by Seth Hall
Note the following review contains spoilers.
Controversy and psychopathic behavior control the screen in the new movie, “Joker.”
“Joker,” directed by Todd Philips, is by far one of the most interesting films I have seen in a while. As the movie begins, a 1970 grim-feeling environment is apparent. Arthur Fleck, played by Joaquin Phoenix, demands the screen. Right away, it is apparent foreshadowing is taking place while he performs sign spinning in the front of a business. His sign is robbed and he confronts the thieves. He is attacked and left in a lonely alley. The movie pans out with him crying in the cold, wet alley. This sets the pace for how dark the movie is. It’s a tough scene to watch, as Arthur had done nothing to deserve such a beating. But this is only a glimpse of how society fails him.
Throughout the movie, his career as a freelance clown slowly spirals downward, finally ending when he was at what appeared to be a Cancer treatment facility for children. Dancing around caused a handgun to fall from his clothing, causing him to panic and grab it from the floor. The scene is very off putting, as every kid in the room has to awkwardly watch in disbelief at what happened. This was the end of his career, as he was promptly fired, although things take a turn for the worse on his way home.
It is clear Arthur suffers from mental illness, evidenced by an uncontrollable laugh. This can be seen on the train when he is on his way home. Three drunken businessmen causing trouble probe him about the situation and why he was laughing.
Unfortunately, like much of the rest of the film, these men take turns punching and kicking at Arthur, before one of the three men takes a bullet to the head, sending him backwards. The second man takes two shots to the chest. The last of the men attempted to escape and is shot in the leg, leaving him limping around with blood dripping from his wound. Arthur, in this moment, shows true nihilism by following the wounded man off the train before gunning him down. This scene was around five minutes long, and it was among the three most disturbing scenes in the movie.
The movie takes a much darker turn after Arthur discovers his mother Penny Fleck, played by Frances Conroy, lied to him and hid the fact that she allowed her boyfriend to beat Arthur as a child, causing many of his problems. This leads him to kill his mother in the hospital. The scene is very dark and grim.
This moment surprised me, simply because prior to this, his mother seemed almost romantically close, even though this wasn’t a fact. The only girl Arthur begins to form a relationship with turns out to all be in his head. After he kills his mother, he spirals down into the psychopath he was building up to be throughout the movie.
The movie continues to take dark twists when two fellow coworkers come to Arthur’s apartment to offer condolences after his mother’s death. Once conversation ensues with the three of them, things go wrong very quickly. Arthur unexpectedly plunges scissors into the eye of one of the men, as well as his throat. He proceeds to smash the man’s head into a wall until what sounds like his skull busts. The scene is one of the most disturbing and violent in the movie.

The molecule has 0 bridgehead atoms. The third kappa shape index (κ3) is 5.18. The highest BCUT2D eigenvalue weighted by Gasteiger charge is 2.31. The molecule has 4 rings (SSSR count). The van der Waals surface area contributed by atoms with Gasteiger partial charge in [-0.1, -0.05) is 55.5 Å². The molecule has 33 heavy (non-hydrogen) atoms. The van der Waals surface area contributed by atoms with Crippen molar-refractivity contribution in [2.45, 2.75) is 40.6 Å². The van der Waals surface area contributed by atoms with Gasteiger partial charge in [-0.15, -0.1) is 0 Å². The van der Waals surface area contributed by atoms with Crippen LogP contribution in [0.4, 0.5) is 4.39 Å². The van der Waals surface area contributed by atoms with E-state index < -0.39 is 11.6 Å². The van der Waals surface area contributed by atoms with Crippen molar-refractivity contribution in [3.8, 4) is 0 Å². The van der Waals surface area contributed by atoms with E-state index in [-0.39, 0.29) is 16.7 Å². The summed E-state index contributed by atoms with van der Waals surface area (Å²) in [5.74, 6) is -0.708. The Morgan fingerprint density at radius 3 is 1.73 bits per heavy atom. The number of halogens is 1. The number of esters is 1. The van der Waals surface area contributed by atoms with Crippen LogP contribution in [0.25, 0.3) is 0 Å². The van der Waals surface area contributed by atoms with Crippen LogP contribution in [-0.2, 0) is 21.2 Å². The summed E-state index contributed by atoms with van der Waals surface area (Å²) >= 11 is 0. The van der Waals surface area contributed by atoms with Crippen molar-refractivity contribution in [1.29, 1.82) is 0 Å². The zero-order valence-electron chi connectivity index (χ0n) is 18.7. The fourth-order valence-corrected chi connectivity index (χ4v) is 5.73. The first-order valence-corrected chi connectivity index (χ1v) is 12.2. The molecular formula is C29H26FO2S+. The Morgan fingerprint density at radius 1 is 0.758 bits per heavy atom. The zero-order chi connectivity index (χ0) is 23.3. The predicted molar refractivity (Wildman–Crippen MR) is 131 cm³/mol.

The second man, who is a little person, is left trapped between the bloody corpse and the door. The scene is worsened by the fact the man is unable to reach the lock and let himself out. Fortunately, he is not added to the body count in the movie.
As the movie comes to a close, Arthur takes on the persona of Joker full on when he covers his face in the iconic makeup and puts on a red suit. As he makes his way to a talk show hosted by a man named Frank Murray, played by Robert DeNiro, he is seen jumping down a flight of stairs. I was shocked to find that the song “Rock & Roll Part 2” by Gary Glitter played throughout the scene. This may have flown over many people’s heads, although the use of this song as the Joker embraces his nihilism is a very controversial move. The reason for controversy is due to Gary Glitter being convicted of sexually assaulting young school girls.
Once he arrives at the show, he begins to discuss social issues that remain in Gotham, as well as how he blames the people for all being awful. Among those he directs blame to is Murray. This comes as a surprise to him, as Murray feels he has done nothing wrong.
The scene begins to gain edge as Joker begins speaking much faster and angrily. Finally, he pulls a gun and shoots Murray in the head, leaving his lifeless body leaning back in his chair. Joker casually embraces the moment in true psychopathic form until it’s apparent he is arrested. Despite being arrested, Joker feels happy about his actions, which is very disturbing, until, out of nowhere, a vehicle hits the police cruiser he is in.
The movie closes with him above a crowd of people cheering and praising him for his work. This is a major shift in how society had treated him up until this moment.
Overall, the “Joker” was cinematically well written and played out. There are many disturbing issues the movie allows the audience to experience. On top of the visually disturbing scenes, the movie maintains a very dark presence throughout. I would rate this movie on various points, for acting, violence, and cinematography. The acting in this movie was absolutely impeccable. It left an all-too-real feeling when dealing with characters. I would rate it 10/10. This movie was not the most violent movie, but the way the violence is depicted is very disturbing. The violence is shown in a way that feels all too real to the audience. If I were to rate the violence in this movie, I would give it a 9/10. This movie, regardless of social and graphic issues, remains a phenomenal example of cinematography. I would give it an overall 9.5/10.